Bistro Vue @ 420 Little Collins Street, Melbourne
4 March 2011
Following my bitterly disappointing experience at Shannon Bennett’s Vue de monde last year, I have been less inclined to test the waters at its sibling restaurant, Bistro Vue. Absent the recent Melbourne Food and Wine Festival “express lunch” promotion, I may never have taken the opportunity to verify my preconceptions about the quality of the food at this one-hatted French diner.
The Melbourne Food and Wine Festival express lunches allow individuals to dine at a range of high end restaurants at an affordable price. For $35 at participating restaurants, diners can indulge in 2 courses and a glass of wine with tea or coffee to finish. At Bistro Vue, between the two of us, we were able to sample all three courses available for selection - an entrée, main and dessert.
Our entrée was a fresh salad of frisee scattered with a few pieces of duck meat and prisms of bacon. The duck meat was fairly ordinary in taste, but the bacon provided a nice salinity to the tangy dressing. It was a somewhat promising start.
The main of “chicken leg supreme” and white cannellini bean cassoulet was a homespun dish that was severely lacking in character. While the chicken meat was tender, the flavours, dominated by a taste of underseasoned chicken, were overwhelmingly dull and dreary. Furthering the mediocrity were the equally bland tomato sugo cannellini beans which were cooked to a brittle and crumbly texture rather than the textbook smooth and fluffy consistency. As a whole, the dish was a poor rendition of the French classic.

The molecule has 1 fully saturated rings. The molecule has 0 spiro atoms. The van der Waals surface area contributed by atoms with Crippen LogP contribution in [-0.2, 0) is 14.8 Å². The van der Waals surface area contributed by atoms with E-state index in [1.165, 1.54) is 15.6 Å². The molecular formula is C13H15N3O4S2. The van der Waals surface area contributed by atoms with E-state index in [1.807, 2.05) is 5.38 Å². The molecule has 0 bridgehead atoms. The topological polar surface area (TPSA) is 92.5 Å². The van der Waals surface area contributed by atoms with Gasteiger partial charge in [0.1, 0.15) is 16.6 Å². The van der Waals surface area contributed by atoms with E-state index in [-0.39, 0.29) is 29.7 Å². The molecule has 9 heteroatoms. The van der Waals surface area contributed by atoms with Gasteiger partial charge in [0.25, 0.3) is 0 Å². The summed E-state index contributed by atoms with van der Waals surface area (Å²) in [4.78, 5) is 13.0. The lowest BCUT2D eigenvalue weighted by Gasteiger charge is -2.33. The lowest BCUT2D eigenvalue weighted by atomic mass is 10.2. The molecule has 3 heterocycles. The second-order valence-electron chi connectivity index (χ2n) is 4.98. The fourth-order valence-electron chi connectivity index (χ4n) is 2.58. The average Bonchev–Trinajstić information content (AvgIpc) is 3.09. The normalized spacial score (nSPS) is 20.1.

For dessert, we were served a pistachio crème brulee. It goes without saying that texture is crucial when it comes to a crème brulee. The consistency of the custard in a crème brulee should be velvety smooth and delicate; discernable clumps are usually indicative of overcooking. While Bistro Vue’s crème brulee had the requisite sugary hard shell, the custard was fatally curdled and artificially flavoured to taste more like cough syrup than pistachio. At a place that is as highly regarded as Bistro Vue, one would reasonably expect better.
The Melbourne Food and Wine Festival express lunch promotion gives restaurants not only the opportunity to share a taste of their culinary creations with those who would not ordinarily dine at their respective establishments but also the chance to entice these patrons back for future meals. The dishes we sampled at Bistro Vue were, for the most part, lacking in finesse, flavour and appeal. On account of this slapdash performance, Bistro Vue has failed to convince me that it is a restaurant worthy of a visit, let alone a revisit.